I've never been to bed with a man. Never. That's how pure I am; I have nothing to be ashamed of. My gods made me the way I am.—Chavela Vargas
Chavela Vargas was born in San Joaquín de Flores, Costa Rica, on 17 April 1919, the daughter of a rancher. As a child she suffered from polio and blindness, from which, she later explained, she was cured by shamans. Her childhood was unhappy, perhaps abusive. She said, “My parents ... never loved me, and when they divorced I stayed with my uncles—may they burn in hell!” At the age of 14, she ran away to Mexico, where she began singing, initially on the streets.
It wasn’t until she was in her thirties that she began to be offered professional engagements and became well-known in the clubs of New Mexico, as well as among the Hollywood stars who visited the Mexican resort of Acapulco. Her voice, sweet, keening, gravelly and full of power, seemed to have been especially created for singing the Mexican rancheras, boleros and corridos, traditional songs of heightened tragedy, love found and lost, and redemption. Many of her performances of these songs became definitive.
Vargas threw herself into the artistic hot-bed that was Mexico, living hard, drinking and womanising. “Drink this bottle with me. Let’s not stop until the last drink... Let’s hope no one sees us together, in case you are embarrassed’ run the words of one of her best-known songs, “El Ultimo Trago” (The Last Drink). She dressed in men’s clothes, smoked cigars and carried pistols. “When I was young and drunk, I'd shoot in every direction,” she told The New York Times in 2003.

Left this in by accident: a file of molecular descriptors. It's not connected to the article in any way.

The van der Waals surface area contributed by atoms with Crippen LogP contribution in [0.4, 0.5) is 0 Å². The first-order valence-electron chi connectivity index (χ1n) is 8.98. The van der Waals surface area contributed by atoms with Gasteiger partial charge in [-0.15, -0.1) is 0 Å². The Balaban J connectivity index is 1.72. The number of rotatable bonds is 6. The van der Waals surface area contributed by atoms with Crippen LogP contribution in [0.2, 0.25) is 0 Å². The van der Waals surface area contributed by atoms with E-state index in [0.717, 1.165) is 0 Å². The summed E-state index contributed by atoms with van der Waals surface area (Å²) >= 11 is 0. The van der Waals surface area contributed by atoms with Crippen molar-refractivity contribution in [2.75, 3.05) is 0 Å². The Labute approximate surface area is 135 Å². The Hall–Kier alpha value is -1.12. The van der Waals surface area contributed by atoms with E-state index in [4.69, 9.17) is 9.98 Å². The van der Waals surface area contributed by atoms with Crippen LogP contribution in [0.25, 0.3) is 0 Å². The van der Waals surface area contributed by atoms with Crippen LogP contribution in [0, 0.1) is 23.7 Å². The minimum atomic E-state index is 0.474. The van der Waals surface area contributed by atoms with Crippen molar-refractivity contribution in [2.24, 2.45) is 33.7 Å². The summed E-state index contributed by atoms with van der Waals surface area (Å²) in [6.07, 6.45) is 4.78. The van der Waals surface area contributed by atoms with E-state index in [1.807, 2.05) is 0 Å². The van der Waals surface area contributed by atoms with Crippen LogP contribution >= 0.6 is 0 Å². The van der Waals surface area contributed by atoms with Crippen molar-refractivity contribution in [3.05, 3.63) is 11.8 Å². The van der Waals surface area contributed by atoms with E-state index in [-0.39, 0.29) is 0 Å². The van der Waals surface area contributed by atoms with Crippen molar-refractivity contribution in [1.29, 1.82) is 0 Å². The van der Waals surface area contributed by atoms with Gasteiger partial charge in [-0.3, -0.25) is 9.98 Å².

She scandalised Mexican society with her unconcealed relationships with women. Later in life she claimed it wasn’t true that she had once kidnapped a woman at gunpoint. However, she did not deny that her slight limp was the result of having to jump out of a window when a love affair with another woman went wrong. Her lovers included artist Frida Kahlo. She lived for several years in the house of Frida and her husband, artist Diego Rivera, and was with Frida on her death bed. “I learned a lot from Frida,” she told El Pais in 2000, “and I saw her suffer. I learned to live, and also about death.”
While homosexuality was not explicitly criminalised in 1950s Catholic Mexico (and some indigenous groups accommodated same-sex sexual practices), laws agains public immorality were often used to prosecute homosexual acts. In 1959, Mayor Ernesto Uruchurtu closed all gay bars in Mexico City under the guise of “cleaning up vice”.
To a large extent, this was an issue of homosexual visibility. When Vargas’s performances were televised in the 1950s and 60s, she was filmed only from the waist up in order to hide the fact that she was wearing trousers. But she never changed the pronouns in the love songs she sang about women. In fact, she embraced the erotic potential in being a woman singing these lyrics. One of her most famous songs, “Macorina”, which she recorded in 1956, includes the lines, “Your breasts like pineapple flesh, / Your mouth like a sweet blessing, / Of ripe guanabana juice / Just like your fine waist.” According to Marvette Perez, curator of Latin-American Culture and Music for the Smithsonian Museum of American History, it was “Macorina” that made Vargas famous. “I don’t think there could be a more queer song for a woman to sing,” she says: